Cookbook:Carbonated Water

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Carbonated Water

Cookbook | Recipes | Ingredients

Carbonated water, soda water, fizzy water, sparkling water, or seltzer is water that contains bubbles of gas.

Characteristics[edit | edit source]

Commercial carbonated water is "charged" with carbon dioxide gas, which dissolves in the liquid under pressure.[1] When the container is opened and poured, the gas bubbles out of the water and makes it fizzy. The combination of bubbles and increased acidity from the carbon dioxide causes a tingly sensation in the mouth when carbonated water is consumed.[2]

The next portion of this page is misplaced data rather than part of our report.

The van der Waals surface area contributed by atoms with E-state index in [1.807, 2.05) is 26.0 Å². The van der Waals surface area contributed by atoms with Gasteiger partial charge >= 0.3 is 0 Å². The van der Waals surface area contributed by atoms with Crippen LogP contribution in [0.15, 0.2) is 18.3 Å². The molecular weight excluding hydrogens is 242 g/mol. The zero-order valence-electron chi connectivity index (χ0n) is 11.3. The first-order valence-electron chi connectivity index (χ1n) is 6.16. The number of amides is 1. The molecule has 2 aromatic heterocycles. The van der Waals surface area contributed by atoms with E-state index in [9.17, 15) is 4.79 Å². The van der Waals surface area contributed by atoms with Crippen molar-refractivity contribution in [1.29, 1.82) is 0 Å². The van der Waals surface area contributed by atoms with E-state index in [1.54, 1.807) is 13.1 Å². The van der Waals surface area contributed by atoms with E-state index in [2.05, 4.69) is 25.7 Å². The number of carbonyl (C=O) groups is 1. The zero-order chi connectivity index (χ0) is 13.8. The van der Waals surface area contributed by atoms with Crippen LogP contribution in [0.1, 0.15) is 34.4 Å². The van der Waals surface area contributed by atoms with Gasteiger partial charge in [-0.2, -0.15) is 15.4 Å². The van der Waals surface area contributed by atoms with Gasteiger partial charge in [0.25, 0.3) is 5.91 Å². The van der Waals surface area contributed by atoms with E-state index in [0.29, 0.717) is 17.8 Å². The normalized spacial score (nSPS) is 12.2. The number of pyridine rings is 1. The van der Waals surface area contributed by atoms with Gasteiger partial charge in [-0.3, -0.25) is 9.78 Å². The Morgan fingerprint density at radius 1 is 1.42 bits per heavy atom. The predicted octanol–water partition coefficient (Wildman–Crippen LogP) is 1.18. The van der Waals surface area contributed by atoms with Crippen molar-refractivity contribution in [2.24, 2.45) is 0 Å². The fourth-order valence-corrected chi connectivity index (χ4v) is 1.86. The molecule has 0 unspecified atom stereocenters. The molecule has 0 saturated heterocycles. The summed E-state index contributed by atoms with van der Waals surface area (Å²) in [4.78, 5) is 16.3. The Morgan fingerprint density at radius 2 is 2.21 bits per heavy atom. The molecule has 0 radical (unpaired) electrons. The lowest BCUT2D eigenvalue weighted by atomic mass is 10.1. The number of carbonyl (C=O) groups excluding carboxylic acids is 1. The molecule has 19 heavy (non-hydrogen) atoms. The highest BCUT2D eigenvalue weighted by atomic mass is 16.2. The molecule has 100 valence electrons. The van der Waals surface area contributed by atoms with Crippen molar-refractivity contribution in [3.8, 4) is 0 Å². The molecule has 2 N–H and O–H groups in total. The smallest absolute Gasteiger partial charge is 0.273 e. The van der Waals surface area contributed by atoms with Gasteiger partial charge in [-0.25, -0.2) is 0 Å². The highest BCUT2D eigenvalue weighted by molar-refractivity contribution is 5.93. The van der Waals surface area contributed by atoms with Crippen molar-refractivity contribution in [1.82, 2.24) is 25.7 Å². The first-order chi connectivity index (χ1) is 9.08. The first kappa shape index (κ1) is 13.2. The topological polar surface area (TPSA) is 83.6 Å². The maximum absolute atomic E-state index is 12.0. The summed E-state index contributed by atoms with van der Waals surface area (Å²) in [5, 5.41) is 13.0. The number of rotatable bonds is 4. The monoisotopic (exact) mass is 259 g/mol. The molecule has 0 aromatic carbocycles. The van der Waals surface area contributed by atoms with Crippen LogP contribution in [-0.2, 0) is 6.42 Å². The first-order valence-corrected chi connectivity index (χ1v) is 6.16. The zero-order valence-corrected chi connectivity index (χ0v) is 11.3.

A few different sub-types of carbonated water exist. Club soda usually has minerals and salts added to it for flavor.[2] Sparkling mineral water may use water from a mineral spring, which naturally contains these flavor components.[1]

Selection and storage[edit | edit source]

Carbonated water should be kept cold after opening, since the bubbles escape more quickly in warmer temperatures.

Use[edit | edit source]

Carbonated water can be drunk on its own instead of plain water, and it can also be used in various beverages. Sometimes carbonated water is used in cooking for its acidity and to help create lighter doughs and batters.

Recipes[edit | edit source]

References[edit | edit source]

  1. a b "What's the Difference Between Club Soda, Seltzer, and Sparkling Mineral Water?". Kitchn. Retrieved 2024-02-07.
  2. a b Anderson, L. V. (2014-05-14). "A Taxonomy of Carbonated Waters" (in en-US). Slate. ISSN 1091-2339.